November jobs report: A big step backwards

A labor market downer: The unemployment rate rises to 9.8 percent and the economy adds only 39,000 jobs

By Andrew Leonard
December 3, 2010 7:09PM (UTC)
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Felicia Robbins talks about the expiration of her jobless benefits and her life with her five children at a Pensacola, Fla. homeless shelter on Tuesday, Nov. 30, 2010. Robbins lost her job as a juvenile justice worker in 2009 and her last $235 unemployment check will arrive Dec. 13. Her 10-year-old car isn't running, and she walks each day to the local unemployment office to look for work. (AP Photo/Melissa Nelson) (AP)

Throwing cold water on hopes of a sustained turnaround in labor markets, the Bureau of Labor Statistics reported Friday that the unemployment rate rose from 9.6 to 9.8 percent in November, and the U.S. economy added only 39,000 jobs. After weeks of relatively good news on the domestic economic front, the numbers are a shock -- As Bloomberg News reported the jobs figure was "less than the most pessimistic projection of economists surveyed..."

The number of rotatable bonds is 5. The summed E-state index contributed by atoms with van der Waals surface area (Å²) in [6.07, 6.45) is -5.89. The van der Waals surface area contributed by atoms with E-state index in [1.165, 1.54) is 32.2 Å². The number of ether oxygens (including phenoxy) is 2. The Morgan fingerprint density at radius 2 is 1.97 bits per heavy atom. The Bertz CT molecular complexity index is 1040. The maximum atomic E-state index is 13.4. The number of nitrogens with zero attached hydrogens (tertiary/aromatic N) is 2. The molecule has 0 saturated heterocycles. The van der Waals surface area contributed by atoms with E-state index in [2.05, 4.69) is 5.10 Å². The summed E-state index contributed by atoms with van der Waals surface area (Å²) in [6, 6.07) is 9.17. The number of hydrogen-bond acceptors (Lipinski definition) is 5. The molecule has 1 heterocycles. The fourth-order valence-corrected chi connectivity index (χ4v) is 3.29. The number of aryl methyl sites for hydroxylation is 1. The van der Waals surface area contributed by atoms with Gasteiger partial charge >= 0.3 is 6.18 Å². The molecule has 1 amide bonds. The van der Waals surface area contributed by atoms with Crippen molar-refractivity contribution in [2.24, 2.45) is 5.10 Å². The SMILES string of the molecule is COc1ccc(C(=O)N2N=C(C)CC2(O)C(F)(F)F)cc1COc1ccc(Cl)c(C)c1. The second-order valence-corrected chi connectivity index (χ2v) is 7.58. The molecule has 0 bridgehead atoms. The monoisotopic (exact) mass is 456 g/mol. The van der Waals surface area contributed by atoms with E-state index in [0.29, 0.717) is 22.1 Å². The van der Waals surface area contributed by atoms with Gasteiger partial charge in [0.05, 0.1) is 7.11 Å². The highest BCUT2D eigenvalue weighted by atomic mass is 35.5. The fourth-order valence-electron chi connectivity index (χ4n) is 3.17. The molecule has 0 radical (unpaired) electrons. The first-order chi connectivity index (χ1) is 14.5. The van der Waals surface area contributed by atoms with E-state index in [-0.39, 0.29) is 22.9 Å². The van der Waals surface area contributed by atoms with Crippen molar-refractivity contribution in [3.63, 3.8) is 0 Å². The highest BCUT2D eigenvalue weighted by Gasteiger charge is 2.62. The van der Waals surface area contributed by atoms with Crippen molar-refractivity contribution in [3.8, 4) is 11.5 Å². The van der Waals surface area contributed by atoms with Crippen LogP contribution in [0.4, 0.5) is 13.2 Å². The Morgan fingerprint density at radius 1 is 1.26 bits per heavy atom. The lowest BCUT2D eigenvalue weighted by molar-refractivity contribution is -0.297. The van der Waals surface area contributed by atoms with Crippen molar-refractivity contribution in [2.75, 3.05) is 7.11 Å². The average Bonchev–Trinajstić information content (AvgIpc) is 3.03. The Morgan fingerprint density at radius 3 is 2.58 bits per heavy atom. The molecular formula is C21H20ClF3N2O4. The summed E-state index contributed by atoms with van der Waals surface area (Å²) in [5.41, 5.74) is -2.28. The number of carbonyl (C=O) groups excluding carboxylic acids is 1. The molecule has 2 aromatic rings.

There are precious few nuggets of optimism to be mined from this report. The labor participation rate stayed stuck at 64.5 percent, so the rise in unemployment can't be blamed on a rush of a new job seekers reentering a more receptive labor market. October's already good 155,000 pickup in jobs was revised up to 172,000, making the November drop even more dramatic. The broadest measure of unemployment -- the U-6 number that adds in "all persons marginally attached to the labor force, plus total employed part time for economic reasons" held steady at a sickening 17.0 percent.


A whopping 41.9 percent of the currently unemployed -- 6.3 million people -- fall into the "long-term" category -- they've been without jobs for over 27 weeks. In a rational and compassionate world, such numbers might be expected to put some pressure on Republicans unwilling to extend unemployment benefits. But that's not the world we live in.

Andrew Leonard

Andrew Leonard is a staff writer at Salon. On Twitter, @koxinga21.

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How The World Works Unemployment U.s. Economy